Hispanic and Latino American Muslims

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Hispanic and Latino American Muslims are Hispanic and Latino Americans who are of the Islamic faith. Hispanic and Latino Americans are an ethnolinguistic group of citizens of the United States with origins in the countries of Latin America or the Iberian peninsula. Islam is a monotheistic and Abrahamic religion articulated by the Qur'an and by the Sunnah and of Muhammad, who is believed to be a messenger to Muslims. The Spaniards took the Roman Catholic faith to Latin America, and Roman Catholicism continues to be the largest, but not the only, religious denomination amongst most Hispanics.

Reasons for conversion[edit]

As true with other religious converts, Latinos convert to Islam primarily due to their newfound belief in the teachings of Islam. For Muslims, this consists of acceptance in the belief of tawhid, which is Islamic monotheism, and a belief that Muhammad is a messenger of God. This is the basis of the shahada, or declaration of faith.[1] Many publications have quoted Latino Muslims about their decision to embrace Islam.[2]

For example, Latinos have argued that Islamic values harmonize with the traditional values of Latino culture. Converts have cited such similarities as respect for social solidarity, the family, the importance of religion, and education.[3]

Many Latino Muslims had difficulty with the church, believing in original sin, and in the Holy Trinity. Islam solves the problems many Latinos have with the Catholic Church. Dr. Fathi Osman, resident scholar at the Omar Foundation, says "in their own countries Hispanics did not see the Church supporting the rights of the poor. Rather it sided with the rich and the influential." This, he argues, has contributed to some Latinos converting to Islam.[4]

Citing the Islamic heritage in Hispanic history, dating back to the classical Islamic period in Spain, many Latino Muslims claim conversion to Islam as a return to their true heritage. Muslim Moors ruled Spain for seven centuries starting in 711. [5]

Statistics and demographics[edit]

The terms Latino and Hispanic denote an ethnicity, not a race. Many Latino Muslims live in various cities within the United States, their numbers estimated to be between 70,000 and 200,000.[6] Conversion has had a growing presence in states like New York, Illinois, New Jersey and Florida. Since the United States Census Bureau does not provide statistics on religion, statistics are scarce and wide ranging. Some estimates say there are between 15,000 to 50,000 Hispanic Muslims in the United States.[7] In 2002 the Islamic Society of North America stated that there were 40,000 Hispanic Muslims in the United States.[7] The population of Hispanic Muslims has increased 30 percent to some 200,000 since 1999, estimates Ali Khan, national director of the American Muslim Council in Chicago.[8] The majority of Hispanic converts to Islam are women.[7] Hispanic and Latino Muslims also include people with Middle Eastern descent from Latin America.[citation needed]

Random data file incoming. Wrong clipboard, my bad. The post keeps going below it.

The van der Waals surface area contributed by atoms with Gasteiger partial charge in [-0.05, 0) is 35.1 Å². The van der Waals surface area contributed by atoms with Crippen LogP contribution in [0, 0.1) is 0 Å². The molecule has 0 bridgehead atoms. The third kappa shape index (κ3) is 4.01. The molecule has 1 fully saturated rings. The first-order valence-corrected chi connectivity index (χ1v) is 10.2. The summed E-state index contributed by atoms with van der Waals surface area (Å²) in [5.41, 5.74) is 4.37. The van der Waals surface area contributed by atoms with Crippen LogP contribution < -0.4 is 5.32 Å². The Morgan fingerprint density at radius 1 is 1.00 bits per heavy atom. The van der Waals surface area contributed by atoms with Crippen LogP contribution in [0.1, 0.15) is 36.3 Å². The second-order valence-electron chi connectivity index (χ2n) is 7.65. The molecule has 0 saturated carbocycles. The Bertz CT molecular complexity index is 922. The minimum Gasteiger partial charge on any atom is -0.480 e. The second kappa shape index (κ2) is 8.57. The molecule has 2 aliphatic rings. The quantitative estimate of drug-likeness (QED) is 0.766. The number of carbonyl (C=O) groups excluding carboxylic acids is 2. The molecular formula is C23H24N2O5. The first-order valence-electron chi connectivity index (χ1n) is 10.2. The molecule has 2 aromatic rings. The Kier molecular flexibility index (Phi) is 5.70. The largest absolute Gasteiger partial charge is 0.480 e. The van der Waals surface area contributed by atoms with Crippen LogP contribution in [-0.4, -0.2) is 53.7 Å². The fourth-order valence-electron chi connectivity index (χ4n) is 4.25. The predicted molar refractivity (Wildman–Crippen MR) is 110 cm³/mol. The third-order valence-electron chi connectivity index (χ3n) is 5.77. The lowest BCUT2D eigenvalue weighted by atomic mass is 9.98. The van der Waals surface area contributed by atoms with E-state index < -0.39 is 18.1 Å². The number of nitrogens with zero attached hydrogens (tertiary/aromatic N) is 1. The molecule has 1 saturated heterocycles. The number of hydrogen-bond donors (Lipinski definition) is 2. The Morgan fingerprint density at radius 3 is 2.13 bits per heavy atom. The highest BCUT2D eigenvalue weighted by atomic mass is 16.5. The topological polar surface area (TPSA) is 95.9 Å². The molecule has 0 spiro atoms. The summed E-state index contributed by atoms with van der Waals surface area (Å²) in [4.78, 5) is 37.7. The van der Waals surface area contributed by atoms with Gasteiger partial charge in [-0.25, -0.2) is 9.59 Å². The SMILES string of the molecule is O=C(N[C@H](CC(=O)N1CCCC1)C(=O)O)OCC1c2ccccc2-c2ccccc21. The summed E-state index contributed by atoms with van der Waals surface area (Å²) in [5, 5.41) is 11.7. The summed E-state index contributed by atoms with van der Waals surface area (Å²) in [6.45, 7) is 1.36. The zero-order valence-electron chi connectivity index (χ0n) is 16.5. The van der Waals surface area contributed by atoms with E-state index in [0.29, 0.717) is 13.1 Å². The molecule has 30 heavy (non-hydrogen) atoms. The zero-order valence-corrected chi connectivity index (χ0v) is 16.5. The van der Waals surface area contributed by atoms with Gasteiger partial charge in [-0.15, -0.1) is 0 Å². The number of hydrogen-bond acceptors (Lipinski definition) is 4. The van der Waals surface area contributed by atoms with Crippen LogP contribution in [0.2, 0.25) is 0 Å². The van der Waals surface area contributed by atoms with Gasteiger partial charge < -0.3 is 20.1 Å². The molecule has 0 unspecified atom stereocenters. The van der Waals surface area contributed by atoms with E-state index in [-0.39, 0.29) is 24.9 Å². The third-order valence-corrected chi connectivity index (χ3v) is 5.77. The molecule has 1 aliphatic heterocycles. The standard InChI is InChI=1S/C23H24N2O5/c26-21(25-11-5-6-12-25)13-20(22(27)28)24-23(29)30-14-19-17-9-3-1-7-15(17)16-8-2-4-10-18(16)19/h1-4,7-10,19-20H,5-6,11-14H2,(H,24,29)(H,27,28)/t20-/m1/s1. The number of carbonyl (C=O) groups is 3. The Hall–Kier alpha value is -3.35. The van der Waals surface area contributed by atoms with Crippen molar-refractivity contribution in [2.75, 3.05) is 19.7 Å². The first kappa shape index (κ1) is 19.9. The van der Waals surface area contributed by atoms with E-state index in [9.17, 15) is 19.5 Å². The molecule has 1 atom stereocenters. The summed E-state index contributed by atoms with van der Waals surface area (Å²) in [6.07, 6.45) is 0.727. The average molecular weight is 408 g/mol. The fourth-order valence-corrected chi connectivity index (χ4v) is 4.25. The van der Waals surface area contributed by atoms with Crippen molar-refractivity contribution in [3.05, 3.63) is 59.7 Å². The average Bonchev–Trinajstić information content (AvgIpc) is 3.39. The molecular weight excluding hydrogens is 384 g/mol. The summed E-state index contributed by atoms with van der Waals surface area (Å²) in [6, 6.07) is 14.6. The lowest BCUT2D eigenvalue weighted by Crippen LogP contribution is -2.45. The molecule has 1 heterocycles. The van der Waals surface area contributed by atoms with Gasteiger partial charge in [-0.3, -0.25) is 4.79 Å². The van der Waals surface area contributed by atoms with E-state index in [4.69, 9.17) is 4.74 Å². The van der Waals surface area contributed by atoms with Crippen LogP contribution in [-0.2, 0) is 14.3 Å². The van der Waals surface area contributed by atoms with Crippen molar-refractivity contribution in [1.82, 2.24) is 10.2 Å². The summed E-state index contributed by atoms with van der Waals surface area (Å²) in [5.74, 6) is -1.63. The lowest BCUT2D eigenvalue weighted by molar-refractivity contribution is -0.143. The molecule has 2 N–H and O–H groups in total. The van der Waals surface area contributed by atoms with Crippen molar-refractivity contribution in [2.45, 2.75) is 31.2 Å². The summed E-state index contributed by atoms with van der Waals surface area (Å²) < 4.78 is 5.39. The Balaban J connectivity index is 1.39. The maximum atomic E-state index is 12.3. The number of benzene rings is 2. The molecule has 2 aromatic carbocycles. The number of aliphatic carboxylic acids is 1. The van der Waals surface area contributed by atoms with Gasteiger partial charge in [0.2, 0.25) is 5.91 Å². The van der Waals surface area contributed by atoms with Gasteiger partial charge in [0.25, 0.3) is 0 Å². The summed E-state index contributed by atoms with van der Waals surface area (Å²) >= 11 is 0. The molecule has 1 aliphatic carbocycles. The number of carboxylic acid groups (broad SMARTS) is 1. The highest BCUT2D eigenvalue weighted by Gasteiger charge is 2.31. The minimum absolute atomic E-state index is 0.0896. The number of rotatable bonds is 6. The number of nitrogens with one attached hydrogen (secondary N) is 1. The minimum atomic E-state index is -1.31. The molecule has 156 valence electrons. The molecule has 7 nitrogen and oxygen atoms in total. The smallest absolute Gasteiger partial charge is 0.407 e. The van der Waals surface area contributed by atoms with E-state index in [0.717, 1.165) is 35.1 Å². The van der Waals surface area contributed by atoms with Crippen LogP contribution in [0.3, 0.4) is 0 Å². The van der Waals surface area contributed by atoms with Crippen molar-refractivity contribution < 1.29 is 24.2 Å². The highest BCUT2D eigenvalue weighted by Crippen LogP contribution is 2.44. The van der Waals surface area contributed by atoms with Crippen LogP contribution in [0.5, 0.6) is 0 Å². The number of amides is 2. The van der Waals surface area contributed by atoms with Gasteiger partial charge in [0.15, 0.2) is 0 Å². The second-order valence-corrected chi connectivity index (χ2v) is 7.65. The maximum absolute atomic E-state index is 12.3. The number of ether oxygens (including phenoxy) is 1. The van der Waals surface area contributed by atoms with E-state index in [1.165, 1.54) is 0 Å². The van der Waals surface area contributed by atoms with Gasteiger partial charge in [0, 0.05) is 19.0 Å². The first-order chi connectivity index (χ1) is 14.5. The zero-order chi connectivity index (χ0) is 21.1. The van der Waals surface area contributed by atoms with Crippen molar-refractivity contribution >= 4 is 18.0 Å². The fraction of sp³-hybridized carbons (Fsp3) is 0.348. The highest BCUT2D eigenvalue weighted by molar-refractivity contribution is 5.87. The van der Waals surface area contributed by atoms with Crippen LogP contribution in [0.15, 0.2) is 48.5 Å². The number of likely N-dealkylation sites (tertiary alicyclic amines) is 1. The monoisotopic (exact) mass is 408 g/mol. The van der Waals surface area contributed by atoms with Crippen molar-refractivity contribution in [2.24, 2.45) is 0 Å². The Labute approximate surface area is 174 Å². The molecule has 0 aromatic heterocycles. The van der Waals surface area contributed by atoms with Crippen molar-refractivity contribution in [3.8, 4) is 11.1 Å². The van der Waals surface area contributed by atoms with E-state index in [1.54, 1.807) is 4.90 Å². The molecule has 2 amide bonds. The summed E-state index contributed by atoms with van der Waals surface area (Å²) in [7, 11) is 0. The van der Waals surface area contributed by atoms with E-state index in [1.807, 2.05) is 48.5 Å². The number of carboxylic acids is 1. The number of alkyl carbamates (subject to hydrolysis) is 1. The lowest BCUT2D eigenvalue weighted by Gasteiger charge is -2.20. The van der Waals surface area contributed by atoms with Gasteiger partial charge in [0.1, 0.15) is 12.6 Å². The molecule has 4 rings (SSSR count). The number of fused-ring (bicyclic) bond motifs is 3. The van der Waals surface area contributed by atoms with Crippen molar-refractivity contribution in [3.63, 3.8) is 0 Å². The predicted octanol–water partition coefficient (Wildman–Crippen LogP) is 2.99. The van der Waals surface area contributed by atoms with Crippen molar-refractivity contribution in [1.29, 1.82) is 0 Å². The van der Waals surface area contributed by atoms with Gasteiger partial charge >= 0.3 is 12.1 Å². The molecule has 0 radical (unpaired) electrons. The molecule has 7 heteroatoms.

Latino Muslim communities have created support systems, both physically and virtually, through the presence of small masjids and online sites that provide support systems for Latino Muslims, including www.HispanicMuslims.com, www.Latinodawah.org, and www.piedadonline.com.[9]

Organizations[edit]

Latino Muslim organizations include the Latino American Dawah Organization and Alianza Islámica. The Alianza Islámica is the oldest Latino Muslim organization in the United States. It was founded in 1975 by a group of Puerto Rican Islamic converts. Other Latino Muslim organizations include the La Asociación Latino Musulmana de América (LALMA), Latino Muslims of Chicago, the Latino Muslim Association of the San Fernando Valley (LMASFV), Alameda Islamica: Latino Muslims of the Bay Area, PIEDAD, the Atlanta Latino Muslim Association (ALMA), and IslamInSpanish.

See also[edit]

Notes[edit]

  1. ^ "Shahada: Confession of Faith". Religionfacts.com. Retrieved 6 April 2014. 
  2. ^ http://hispanicmuslims.com/articles
  3. ^ http://hispanicmuslims.com
  4. ^ Viscidi, Lisa (June 2003). "Latino Muslims a Growing Presence in America". Washington Report on Middle East Affairs: 56, 58. Retrieved November 21, 2013. 
  5. ^ Viscidi, Lisa (June 2003). "Latino Muslims a Growing Presence in America". Washington Report on Middle East Affairs: 56, 58. Retrieved November 21, 2013. 
  6. ^ "More Hispanic Americans are Converting to Islam" - Voice of America, Steve Mort (Orlando, Florida). Retrieved on 13 February 2007.
  7. ^ a b c http://www.npr.org/templates/story/story.php?storyId=6133579 "Latinas Choosing Islam over Catholicism" by Rachel Martin.
  8. ^ Green, Amy. "More US Hispanics drawn to Islam". The Christian Science Monitor. Retrieved 6 April 2014. 
  9. ^ Dotson-Renta, Lara N. "Latino Muslims in the United States After 9/11: The Triple Bind". Muftah. Retrieved 6 April 2014. 

Further reading[edit]

External links[edit]